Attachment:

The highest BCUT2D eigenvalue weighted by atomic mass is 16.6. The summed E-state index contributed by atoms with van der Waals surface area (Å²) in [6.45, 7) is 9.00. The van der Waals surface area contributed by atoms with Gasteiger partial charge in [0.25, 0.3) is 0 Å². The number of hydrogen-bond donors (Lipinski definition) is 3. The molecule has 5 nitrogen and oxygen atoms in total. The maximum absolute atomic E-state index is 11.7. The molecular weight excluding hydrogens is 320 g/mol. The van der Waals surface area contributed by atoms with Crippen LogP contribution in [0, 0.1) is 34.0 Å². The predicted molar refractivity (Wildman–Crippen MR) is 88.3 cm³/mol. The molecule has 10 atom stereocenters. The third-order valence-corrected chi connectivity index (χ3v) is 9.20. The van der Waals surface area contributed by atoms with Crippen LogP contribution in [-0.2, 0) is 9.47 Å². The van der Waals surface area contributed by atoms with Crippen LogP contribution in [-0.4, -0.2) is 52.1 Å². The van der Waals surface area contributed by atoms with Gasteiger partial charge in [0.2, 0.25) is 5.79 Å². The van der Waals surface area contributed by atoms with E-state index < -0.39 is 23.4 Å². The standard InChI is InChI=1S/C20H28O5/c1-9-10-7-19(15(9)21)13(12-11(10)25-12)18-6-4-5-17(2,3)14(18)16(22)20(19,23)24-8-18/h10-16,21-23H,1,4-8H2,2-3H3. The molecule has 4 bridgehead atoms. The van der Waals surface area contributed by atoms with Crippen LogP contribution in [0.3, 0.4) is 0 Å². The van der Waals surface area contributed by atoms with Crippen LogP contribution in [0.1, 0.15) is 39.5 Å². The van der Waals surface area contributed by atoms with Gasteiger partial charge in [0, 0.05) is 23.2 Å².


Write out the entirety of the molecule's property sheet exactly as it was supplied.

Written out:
The highest BCUT2D eigenvalue weighted by atomic mass is 16.6. The summed E-state index contributed by atoms with van der Waals surface area (Å²) in [6.45, 7) is 9.00. The van der Waals surface area contributed by atoms with Gasteiger partial charge in [0.25, 0.3) is 0 Å². The number of hydrogen-bond donors (Lipinski definition) is 3. The molecule has 5 nitrogen and oxygen atoms in total. The maximum absolute atomic E-state index is 11.7. The molecular weight excluding hydrogens is 320 g/mol. The van der Waals surface area contributed by atoms with Crippen LogP contribution in [0, 0.1) is 34.0 Å². The predicted molar refractivity (Wildman–Crippen MR) is 88.3 cm³/mol. The molecule has 10 atom stereocenters. The third-order valence-corrected chi connectivity index (χ3v) is 9.20. The van der Waals surface area contributed by atoms with Crippen LogP contribution in [-0.2, 0) is 9.47 Å². The van der Waals surface area contributed by atoms with Crippen LogP contribution in [-0.4, -0.2) is 52.1 Å². The van der Waals surface area contributed by atoms with Gasteiger partial charge in [0.2, 0.25) is 5.79 Å². The van der Waals surface area contributed by atoms with E-state index < -0.39 is 23.4 Å². The standard InChI is InChI=1S/C20H28O5/c1-9-10-7-19(15(9)21)13(12-11(10)25-12)18-6-4-5-17(2,3)14(18)16(22)20(19,23)24-8-18/h10-16,21-23H,1,4-8H2,2-3H3. The molecule has 4 bridgehead atoms. The van der Waals surface area contributed by atoms with Crippen LogP contribution in [0.3, 0.4) is 0 Å². The van der Waals surface area contributed by atoms with Crippen LogP contribution in [0.1, 0.15) is 39.5 Å². The van der Waals surface area contributed by atoms with Gasteiger partial charge in [0, 0.05) is 23.2 Å².